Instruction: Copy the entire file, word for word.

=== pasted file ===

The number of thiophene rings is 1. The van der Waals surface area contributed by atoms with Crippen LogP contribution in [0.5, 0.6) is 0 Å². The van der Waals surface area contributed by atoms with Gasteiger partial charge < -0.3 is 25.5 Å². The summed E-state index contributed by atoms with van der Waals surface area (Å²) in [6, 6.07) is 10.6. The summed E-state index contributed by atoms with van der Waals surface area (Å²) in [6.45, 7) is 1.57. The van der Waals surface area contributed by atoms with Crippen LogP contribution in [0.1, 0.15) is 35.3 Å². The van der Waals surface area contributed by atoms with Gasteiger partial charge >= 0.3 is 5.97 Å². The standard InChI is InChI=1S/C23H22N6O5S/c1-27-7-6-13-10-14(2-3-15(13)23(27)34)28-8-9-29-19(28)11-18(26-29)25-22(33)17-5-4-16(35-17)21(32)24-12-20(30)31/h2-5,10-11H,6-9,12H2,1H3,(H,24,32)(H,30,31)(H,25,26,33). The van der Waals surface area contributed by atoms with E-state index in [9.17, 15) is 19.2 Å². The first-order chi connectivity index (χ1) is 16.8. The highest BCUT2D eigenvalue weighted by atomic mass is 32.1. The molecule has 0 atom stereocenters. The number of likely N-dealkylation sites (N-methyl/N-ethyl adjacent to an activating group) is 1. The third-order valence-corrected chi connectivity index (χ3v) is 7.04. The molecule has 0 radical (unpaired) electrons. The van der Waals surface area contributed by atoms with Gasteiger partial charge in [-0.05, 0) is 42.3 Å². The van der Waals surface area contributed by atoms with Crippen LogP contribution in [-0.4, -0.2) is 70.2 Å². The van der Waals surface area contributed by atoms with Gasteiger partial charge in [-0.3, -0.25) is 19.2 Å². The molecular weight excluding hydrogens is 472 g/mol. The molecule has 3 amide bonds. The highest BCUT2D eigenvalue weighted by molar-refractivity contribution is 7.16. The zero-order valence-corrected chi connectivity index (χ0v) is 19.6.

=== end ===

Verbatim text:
The number of thiophene rings is 1. The van der Waals surface area contributed by atoms with Crippen LogP contribution in [0.5, 0.6) is 0 Å². The van der Waals surface area contributed by atoms with Gasteiger partial charge < -0.3 is 25.5 Å². The summed E-state index contributed by atoms with van der Waals surface area (Å²) in [6, 6.07) is 10.6. The summed E-state index contributed by atoms with van der Waals surface area (Å²) in [6.45, 7) is 1.57. The van der Waals surface area contributed by atoms with Crippen LogP contribution in [0.1, 0.15) is 35.3 Å². The van der Waals surface area contributed by atoms with Gasteiger partial charge >= 0.3 is 5.97 Å². The standard InChI is InChI=1S/C23H22N6O5S/c1-27-7-6-13-10-14(2-3-15(13)23(27)34)28-8-9-29-19(28)11-18(26-29)25-22(33)17-5-4-16(35-17)21(32)24-12-20(30)31/h2-5,10-11H,6-9,12H2,1H3,(H,24,32)(H,30,31)(H,25,26,33). The van der Waals surface area contributed by atoms with E-state index in [9.17, 15) is 19.2 Å². The first-order chi connectivity index (χ1) is 16.8. The highest BCUT2D eigenvalue weighted by atomic mass is 32.1. The molecule has 0 atom stereocenters. The number of likely N-dealkylation sites (N-methyl/N-ethyl adjacent to an activating group) is 1. The third-order valence-corrected chi connectivity index (χ3v) is 7.04. The molecule has 0 radical (unpaired) electrons. The van der Waals surface area contributed by atoms with Gasteiger partial charge in [-0.05, 0) is 42.3 Å². The van der Waals surface area contributed by atoms with Crippen LogP contribution in [-0.4, -0.2) is 70.2 Å². The van der Waals surface area contributed by atoms with Gasteiger partial charge in [-0.3, -0.25) is 19.2 Å². The molecular weight excluding hydrogens is 472 g/mol. The molecule has 3 amide bonds. The highest BCUT2D eigenvalue weighted by molar-refractivity contribution is 7.16. The zero-order valence-corrected chi connectivity index (χ0v) is 19.6.